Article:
Biology Instructor Presents Fit for Snow
Those who embrace the thrills of the outdoors in winter rely upon snowsport resort workers to keep the terrain in top shape, teach proper techniques, get them safely to the top of the runs and swoop in when things go awry. With that type of responsibility, it’s essential snowcat operators, ski school instructors, liftees and patrollers are up the challenge.
“There is a high injury rate associated with people who work at ski resorts,” says Roberts. “So the main outcome of Fit for Snow was to protect the young people who are working in those resorts from injuries.”
Selkirk College biology instructor practices what she preaches by living a healthy outdoor lifestyle. The woman behind the Fit For Snow program helps make winter safer for those in the ski industry.
The Canada West Ski Association approached Roberts in 2010, asking her to put together a program specific to the industry based on her research and applied methods for tree planters (Fit to Plant) and mountain guides. The specific aim was to characterize the factors that contribute to injuries in ski patrols, lift operators and snowsport instructors—including poor control of joint stability, poor dietary practices, inattention and fatigue.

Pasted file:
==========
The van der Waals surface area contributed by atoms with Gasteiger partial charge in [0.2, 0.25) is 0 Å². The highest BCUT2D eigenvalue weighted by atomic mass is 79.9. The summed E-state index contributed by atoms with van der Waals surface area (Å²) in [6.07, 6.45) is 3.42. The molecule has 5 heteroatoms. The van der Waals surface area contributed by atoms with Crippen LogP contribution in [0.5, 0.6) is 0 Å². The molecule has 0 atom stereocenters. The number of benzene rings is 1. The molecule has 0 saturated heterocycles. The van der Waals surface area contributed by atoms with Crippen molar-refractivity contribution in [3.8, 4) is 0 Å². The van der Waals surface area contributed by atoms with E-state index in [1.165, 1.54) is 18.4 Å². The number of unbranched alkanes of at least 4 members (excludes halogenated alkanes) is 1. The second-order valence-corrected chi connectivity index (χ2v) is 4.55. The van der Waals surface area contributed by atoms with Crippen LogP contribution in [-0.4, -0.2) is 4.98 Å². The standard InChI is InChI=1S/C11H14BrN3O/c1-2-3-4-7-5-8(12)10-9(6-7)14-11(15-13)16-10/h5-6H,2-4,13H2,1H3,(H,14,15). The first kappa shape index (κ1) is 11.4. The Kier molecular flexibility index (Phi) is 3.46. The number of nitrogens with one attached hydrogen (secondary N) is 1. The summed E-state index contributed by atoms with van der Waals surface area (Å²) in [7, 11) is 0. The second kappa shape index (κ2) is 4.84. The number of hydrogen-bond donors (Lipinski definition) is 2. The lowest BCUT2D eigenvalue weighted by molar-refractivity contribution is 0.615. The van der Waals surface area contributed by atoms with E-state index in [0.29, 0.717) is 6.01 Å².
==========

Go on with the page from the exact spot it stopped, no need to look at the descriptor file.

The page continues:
Providing Solutions that Work
“I get good results because I am not just throwing something generic out,” Roberts explains. “I define very carefully exactly what the problem is, so that the solution I provide is both contextually and culturally specific. In the end it talks to the worker in a language they can relate to directly.”
Following the completion of the Fit for Snow data collection after the 2010-2011 season, Roberts constructed a corrective program specific to the needs of the snow sport industry. Using the same five resorts, Roberts provided on-site training and made the Fit for Snow books available to a sample of employees. The result was a significant reduction in the number and severity of injuries with worker compensation claims dropping by 67% overall.
Last season Whistler-Blackcomb signed up for the program specifically targeting a test group of 250 of its 1,500 ski instructors. Roberts brought a team of Selkirk graduates to help her provide workshops and training for the employees. This season the program is being used by Nelson’s Whitewater and Baldface Lodge, Great Canadian Heli-Skiing, Taos Ski Valley in New Mexico, and Schweitzer Mountain Resort in Idaho.
On January 21-23, Roberts will travel to Steamboat, Colorado where she has been invited to speak at the National Ski Areas Association’s Western Winter Conference.
Read this entire story at selkirk.ca.